Nevertheless as the evening shadows began to fall and the effects of the red wine to wear off, we were conscious of a certain sinking feeling. We felt very far from our snug homes and not at all sure that we liked the shape of things to come.

As to what exactly was the shape of things to come, nobody seemed to know. But the general sentiment that prevailed was one of uneasiness. We feared the worst.

Nor were we greatly encouraged, when, having passed through Lille, we turned down a side lane and came through pleasant fields and under spreading trees to a forbidding-looking building which was only too obviously the local hoose-gow or calaboose. A nasty-looking man in the uniform of the French provincial police flung wide the gates and we rolled through.

Next week, - the Rover Boys in Loos Prison.

That was Mr. Wodehouse in the first broadcast of a series of weekly talks which he will give from this station.


The Second Berlin Broadcast

First broadcast on July 9, 1941

I broke off my Odyssey of the internees of Le Touquet last week, if you remember, with our little band of pilgrims entering Loos Prison. Owing to having led a blameless life since infancy, I had never seen the interior of a calaboose before, and directly I set eyes on the official in the front office, I regretted that I was doing so now. There are moments, as we pass through life, when we gaze into a stranger's face and say to ourselves `I have met a friend'. This was not one of those occasions. There is probably nobody in the world less elfin than a French prison official, and the one now twirling a Grover Whalen moustache at me looked like something out of a film about Devil's Island.

Still, an author never quite gives up hope, and I think there was just a faint idea at the back of my mind that mine host, on hearing my name, would start to his feet with a cry of `Quoi? Monsieur Vodeouse? Embrassez-moi, maitre!' and offer me his bed for the night, adding that he had long been one of my warmest admirers and would I give his little daughter my autograph.

Nothing like that happened. He just twirled the moustache again, entered my name in a large book, - or, rather, he put down `Widhorse', the silly son of a bachelor, - and motioned to the bashi-bazouks to lead me to my cell. Or, as it turned out, the communal cell of myself, Algy of Algy's Bar and Mr. Cartmell, our courteous and popular piano-tuner. For in those piping times of war - I don't know how it is on ordinary occasions - Loos Prison was bedding out its guests three to the room.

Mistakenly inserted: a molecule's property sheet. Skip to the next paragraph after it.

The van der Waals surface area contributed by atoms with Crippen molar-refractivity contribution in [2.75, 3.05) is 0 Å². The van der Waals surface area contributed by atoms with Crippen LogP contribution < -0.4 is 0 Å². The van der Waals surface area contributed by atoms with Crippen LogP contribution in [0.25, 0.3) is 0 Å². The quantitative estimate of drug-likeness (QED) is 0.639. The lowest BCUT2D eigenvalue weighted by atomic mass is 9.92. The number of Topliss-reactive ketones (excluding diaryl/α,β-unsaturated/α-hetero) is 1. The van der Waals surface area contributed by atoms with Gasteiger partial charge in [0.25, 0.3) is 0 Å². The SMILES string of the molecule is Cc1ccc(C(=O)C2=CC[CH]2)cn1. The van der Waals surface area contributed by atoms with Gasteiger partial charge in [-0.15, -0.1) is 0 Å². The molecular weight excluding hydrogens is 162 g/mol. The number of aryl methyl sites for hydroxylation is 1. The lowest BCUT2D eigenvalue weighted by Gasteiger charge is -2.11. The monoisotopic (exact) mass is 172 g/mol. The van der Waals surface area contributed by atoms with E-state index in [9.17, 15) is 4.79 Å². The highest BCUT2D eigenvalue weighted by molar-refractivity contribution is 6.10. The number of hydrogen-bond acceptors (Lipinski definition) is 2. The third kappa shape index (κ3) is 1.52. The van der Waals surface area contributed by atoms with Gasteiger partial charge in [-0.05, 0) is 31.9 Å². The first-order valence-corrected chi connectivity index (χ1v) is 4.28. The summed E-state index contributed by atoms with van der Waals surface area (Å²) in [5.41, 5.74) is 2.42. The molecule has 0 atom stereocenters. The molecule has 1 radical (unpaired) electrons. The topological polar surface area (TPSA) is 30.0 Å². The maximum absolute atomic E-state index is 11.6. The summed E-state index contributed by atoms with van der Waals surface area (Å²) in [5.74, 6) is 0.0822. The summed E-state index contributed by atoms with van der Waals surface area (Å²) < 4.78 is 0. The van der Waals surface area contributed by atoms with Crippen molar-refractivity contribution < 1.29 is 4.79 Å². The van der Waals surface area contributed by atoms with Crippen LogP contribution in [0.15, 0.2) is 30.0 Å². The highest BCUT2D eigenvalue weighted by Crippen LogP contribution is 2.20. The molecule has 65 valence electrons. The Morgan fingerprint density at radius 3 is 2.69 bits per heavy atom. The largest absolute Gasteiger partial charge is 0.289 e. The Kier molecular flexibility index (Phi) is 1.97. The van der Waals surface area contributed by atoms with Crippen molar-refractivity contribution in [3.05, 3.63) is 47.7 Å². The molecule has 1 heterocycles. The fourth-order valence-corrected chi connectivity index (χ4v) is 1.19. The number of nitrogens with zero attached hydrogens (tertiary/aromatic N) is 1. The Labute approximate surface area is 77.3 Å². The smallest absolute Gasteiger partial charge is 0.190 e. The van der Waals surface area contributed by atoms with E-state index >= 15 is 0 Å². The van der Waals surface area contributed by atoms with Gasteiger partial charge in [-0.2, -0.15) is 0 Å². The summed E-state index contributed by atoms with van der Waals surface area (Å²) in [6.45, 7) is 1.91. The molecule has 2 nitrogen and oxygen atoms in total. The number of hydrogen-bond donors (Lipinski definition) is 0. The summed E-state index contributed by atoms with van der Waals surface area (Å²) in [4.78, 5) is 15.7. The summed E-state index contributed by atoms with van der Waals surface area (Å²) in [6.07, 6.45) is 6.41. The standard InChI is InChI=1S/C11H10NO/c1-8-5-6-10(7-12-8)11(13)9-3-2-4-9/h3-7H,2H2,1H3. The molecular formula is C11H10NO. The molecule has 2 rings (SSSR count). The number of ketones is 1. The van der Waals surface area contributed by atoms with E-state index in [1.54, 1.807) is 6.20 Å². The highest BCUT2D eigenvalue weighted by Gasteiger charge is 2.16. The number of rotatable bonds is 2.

It was now getting on for ten o'clock at night, and it was this, I discovered later, that saved us a lot of unpleasantness. Round about the hour of ten, the French prison official tends to slacken up a bit. He likes to get into something loose and relax over a good book, and this makes him go through the motions of housing a batch of prisoners quickly and perfunctorily. When I got out into the exercise yard next morning, and met some of the men who had been in the place for a week, I found that they, on arrival, had been stood with their faces to the wall, stripped to their B.V.D.s, deprived of all their belongings and generally made to feel like so many imprisoned pieces of cheese. All they did to us was take away our knives and money and leave us.

Cells in French prisons are built for privacy. Where in the gaols of America there are bars, here you have only a wall with an iron-studded door in it. You go in, and this door is slammed and locked behind you, and you find yourself in a snug little apartment measuring about twelve feet by eight. At the far end is a window and under it a bed. Against the opposite wall to the bed there stands a small table and - chained to it - a chair of the type designed for the use of Singer's Midgets. In the corner by the door is a faucet with a basin beneath it, and beyond this what Chic Sale would call a `family one-holer'. The only pictures on the walls, which are of whitewashed stone, are those drawn from time to time by French convicts - boldly executed pencil sketches very much in the vein which you would expect from French convicts.